2. Watch grazing! It’s easy to have a biscuit with a coffee, a few sweets, a piece of cake with a friend, a glass or two of wine etc. All these calories quickly add up, and you can have added 600-800 calories extra in a day without even realising. Try to eat three regular meals with two small snacks daily. If you are still snacking after your evening meal before you go to bed, you need to look at why. Is it mindless snacking or are you still hungry? If it’s hunger you might need to eat more throughout the day but make sure that you are not eating processed foods, saturated fats or sugary foods. Try to eat more fresh vegetables, chicken, fish, fruit, wholegrains, eggs and nuts. Also try to wait 20 minutes to see if you still feel hungry. It’s important to learn the difference between actual hunger and just fancying a snack. If it’s mindless snacking, try to plan snacks for between meals so that you have them at a specific time rather than grazing all day long. Try a glass of water if you feel hungry as the brain often confuses thirst and hunger and you could be wasting calories when all you really need is a drink!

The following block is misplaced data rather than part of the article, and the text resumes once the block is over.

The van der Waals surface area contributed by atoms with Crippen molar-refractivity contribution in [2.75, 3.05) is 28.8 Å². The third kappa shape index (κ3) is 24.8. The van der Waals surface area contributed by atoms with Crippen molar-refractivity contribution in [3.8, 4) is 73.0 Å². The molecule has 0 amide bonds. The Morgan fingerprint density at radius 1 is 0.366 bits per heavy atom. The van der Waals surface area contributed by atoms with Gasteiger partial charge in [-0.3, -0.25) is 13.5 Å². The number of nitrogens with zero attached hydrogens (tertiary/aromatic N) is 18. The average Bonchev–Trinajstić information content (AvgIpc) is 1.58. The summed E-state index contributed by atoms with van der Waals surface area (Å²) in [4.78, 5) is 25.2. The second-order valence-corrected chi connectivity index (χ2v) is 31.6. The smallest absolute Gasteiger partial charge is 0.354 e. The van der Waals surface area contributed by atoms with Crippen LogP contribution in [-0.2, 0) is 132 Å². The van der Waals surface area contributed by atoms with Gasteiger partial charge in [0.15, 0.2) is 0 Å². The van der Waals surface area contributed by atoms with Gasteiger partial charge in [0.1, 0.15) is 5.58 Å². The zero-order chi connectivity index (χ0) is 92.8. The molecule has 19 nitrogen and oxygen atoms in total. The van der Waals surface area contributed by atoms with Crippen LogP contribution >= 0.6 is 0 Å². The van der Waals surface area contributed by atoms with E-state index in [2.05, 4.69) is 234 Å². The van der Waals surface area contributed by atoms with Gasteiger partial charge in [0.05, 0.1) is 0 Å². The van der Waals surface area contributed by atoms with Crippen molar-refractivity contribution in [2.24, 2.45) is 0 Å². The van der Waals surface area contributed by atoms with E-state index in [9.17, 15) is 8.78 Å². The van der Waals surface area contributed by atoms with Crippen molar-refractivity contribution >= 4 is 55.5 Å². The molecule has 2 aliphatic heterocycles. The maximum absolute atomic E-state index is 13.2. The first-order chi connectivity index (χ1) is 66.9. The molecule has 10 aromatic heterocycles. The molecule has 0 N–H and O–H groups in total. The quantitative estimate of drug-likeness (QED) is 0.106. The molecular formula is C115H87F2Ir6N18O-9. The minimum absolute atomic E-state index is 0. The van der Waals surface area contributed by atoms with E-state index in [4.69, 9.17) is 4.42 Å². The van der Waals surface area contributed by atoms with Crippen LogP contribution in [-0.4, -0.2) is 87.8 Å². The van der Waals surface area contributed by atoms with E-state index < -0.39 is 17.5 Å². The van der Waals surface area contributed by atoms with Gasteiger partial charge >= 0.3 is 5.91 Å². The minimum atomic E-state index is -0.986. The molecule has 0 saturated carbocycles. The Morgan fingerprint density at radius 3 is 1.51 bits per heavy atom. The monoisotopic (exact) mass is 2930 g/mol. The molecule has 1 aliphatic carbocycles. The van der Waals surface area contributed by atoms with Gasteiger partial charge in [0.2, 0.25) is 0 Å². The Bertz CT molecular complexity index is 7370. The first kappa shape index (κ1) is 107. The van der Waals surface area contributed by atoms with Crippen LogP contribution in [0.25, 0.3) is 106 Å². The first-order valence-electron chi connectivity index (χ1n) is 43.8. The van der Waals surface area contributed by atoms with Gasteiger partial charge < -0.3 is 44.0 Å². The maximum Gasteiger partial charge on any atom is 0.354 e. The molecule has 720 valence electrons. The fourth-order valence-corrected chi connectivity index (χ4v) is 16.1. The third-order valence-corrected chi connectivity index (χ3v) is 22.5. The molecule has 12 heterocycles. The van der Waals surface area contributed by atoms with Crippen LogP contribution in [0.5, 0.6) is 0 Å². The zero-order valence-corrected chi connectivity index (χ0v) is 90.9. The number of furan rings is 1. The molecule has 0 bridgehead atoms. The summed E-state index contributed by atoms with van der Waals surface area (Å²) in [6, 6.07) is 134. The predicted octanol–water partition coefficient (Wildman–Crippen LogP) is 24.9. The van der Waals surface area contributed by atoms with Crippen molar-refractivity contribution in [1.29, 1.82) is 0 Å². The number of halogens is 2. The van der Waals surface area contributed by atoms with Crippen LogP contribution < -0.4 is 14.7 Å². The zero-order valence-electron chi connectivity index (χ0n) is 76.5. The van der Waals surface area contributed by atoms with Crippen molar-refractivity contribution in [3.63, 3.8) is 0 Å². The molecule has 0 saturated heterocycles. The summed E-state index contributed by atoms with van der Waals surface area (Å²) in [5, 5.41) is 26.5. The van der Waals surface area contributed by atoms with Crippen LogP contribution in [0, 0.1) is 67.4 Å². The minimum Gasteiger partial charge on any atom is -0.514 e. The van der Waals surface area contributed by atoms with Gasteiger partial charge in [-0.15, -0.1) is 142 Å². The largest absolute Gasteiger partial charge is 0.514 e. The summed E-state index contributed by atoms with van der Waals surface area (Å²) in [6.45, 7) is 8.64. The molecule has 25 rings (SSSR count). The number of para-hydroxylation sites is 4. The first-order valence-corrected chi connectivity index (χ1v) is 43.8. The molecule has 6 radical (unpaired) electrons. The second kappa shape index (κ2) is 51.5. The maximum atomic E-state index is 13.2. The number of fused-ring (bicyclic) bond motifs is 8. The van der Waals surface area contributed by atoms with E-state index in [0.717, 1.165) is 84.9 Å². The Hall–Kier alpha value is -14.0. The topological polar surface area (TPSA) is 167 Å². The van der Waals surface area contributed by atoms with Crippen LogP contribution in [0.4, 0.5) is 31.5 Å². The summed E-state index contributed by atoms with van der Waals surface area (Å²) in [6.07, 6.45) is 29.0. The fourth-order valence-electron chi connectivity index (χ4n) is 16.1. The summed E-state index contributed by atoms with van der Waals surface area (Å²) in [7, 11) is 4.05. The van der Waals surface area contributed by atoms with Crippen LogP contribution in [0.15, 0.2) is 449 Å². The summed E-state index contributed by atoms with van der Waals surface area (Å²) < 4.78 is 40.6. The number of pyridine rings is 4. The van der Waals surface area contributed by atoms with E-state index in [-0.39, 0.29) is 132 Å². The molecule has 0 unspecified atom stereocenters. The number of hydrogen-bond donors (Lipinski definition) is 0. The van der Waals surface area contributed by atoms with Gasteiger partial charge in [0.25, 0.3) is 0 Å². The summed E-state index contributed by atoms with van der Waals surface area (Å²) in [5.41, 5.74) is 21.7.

3. You need to have a deficit of between 300 and 500 calories per day to lose weight. It’s much easier to do this in bits rather than trying to save these calories in one meal. Simply by cutting out that morning latte and evening glass of wine, you’ve saved at least 270-300 calories! Remember, it’s not about eating as few calories as you can. You also need to make sure that you are eating the correct number of calories to stay healthy!
  4. Avoid quick fix diets such as liquid diets or extreme calorie restrictive diets. They really don’t work! You might lose a few pounds quite quickly, but these diets are unsustainable, meaning that as soon as you start eating properly, you will put the weight back on.
  5. Drink more water. Keeping hydrated helps to prevent infections, delivers nutrients to cells and keeps organs working properly as well as improving brain function and improving sleep. 
  6. Cut down your alcohol consumption or cut it out altogether. Research has shown that alcohol may increase menopause symptoms in some women, such as hot flushes although this is not conclusive. However, if you are finding that alcohol affects you differently to how it used to, then this could be the reason. You could also find that you are drinking your calories instead of eating them as well as missing out on vital nutrients.